Volume 99 | Number 2 | March-April 2011
A review of The Mirage of a Space Between Nature and Nurture, by Evelyn Fox Keller. This slim volume may be just the thing for scientists and students struggling to conceptualize the nature-nurture problem, says McShea
A review of What Technology Wants, by Kevin Kelly. Is all of technology, taken collectively, the equivalent of an evolving seventh kingdom of life, as Kelly maintains? Is its trajectory one of inevitable progress?
A review of The Evolution of the Human Head, by Daniel E. Lieberman. This book is most impressive, says Shea, for masterfully incorporating all sorts of interesting research on the soft tissues that are associated with cranial features and discussing them within the context of evolutionary morphology and the fossil record of the human skull
A review of Judging Edward Teller: A Closer Look at One of the Most Influential Scientists of the Twentieth Century, by Istvan Hargittai. Hargittai focuses on Teller’s three exiles: from Hungary at age 18, from Germany when the Nazis came to power, and from the physics community when he was ostracized by many after he gave damaging testimony at Oppenheimer’s security hearing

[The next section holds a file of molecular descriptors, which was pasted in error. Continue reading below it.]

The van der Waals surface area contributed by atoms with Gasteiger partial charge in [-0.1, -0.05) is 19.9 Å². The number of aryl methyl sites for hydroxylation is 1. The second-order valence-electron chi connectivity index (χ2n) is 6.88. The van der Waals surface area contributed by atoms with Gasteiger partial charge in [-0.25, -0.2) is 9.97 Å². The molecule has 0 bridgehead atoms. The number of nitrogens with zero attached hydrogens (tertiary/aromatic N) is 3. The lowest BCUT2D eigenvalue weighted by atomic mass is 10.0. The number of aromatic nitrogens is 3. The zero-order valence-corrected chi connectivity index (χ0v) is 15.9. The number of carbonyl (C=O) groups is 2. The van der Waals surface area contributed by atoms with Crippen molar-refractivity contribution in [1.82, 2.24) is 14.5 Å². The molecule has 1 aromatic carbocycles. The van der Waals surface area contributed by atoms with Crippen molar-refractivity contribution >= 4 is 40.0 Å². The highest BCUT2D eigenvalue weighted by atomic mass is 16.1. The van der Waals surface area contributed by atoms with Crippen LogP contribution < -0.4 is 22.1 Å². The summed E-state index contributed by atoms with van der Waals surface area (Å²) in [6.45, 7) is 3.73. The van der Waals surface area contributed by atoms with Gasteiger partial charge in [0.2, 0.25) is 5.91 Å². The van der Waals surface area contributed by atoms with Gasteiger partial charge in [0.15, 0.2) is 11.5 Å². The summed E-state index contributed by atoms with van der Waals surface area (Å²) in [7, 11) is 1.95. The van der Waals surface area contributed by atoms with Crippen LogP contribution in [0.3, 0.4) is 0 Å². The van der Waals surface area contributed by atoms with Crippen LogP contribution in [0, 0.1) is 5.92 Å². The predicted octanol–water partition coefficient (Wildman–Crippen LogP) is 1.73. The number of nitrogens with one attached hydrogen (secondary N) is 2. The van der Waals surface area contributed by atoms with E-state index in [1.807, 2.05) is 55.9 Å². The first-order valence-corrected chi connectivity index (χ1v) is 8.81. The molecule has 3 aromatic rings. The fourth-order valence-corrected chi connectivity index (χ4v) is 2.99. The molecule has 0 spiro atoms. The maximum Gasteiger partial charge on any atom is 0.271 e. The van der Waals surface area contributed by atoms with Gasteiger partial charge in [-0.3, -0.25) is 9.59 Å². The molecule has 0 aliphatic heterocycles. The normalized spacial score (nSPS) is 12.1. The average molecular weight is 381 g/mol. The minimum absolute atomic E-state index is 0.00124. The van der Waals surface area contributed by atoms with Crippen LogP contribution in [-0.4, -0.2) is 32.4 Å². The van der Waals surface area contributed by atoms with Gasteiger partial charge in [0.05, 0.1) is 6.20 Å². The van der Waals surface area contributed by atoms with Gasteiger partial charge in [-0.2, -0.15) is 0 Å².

A review of Eaarth: Making a Life on a Tough New Planet, by Bill McKibben. The planet we knew and loved as Earth is gone, says McKibben. Welcome to Eaarth, a place so imperiled that both commitment and luck will be required if we’re to sustain any kind of civilization
A review of How Old is the Universe?, byDavid A. Weintraub. Weintraub explains in considerable detail how astronomers and physicists arrived at the conclusion that our universe can be traced back in time to an explosive event that took place 13.7 billion years ago
A review of Darwin’s Pictures: Views of Evolutionary Theory, 1837–1874, by Julia Voss. Voss, who considers the visual representations in Darwin’s works in the context of other images, has produced a book that is rich in insight into Darwin’s achievement, says Richards
A review of Origins: How the Nine Months Before Birth Shape the Rest of Our Lives, by Annie Murphy Paul. Paul, a science writer, provides an accessible review of the research on fetal origins of adult disease, combining it with the story of her own pregnancy
A review of The Music Instinct: How Music Works and Why We Can’t Do Without It, by Philip Ball. Writing vividly, Ball provides a feast of information on a variety of topics, says Pesic, with particular attention to contemporary neurological and psychophysiological approaches to music
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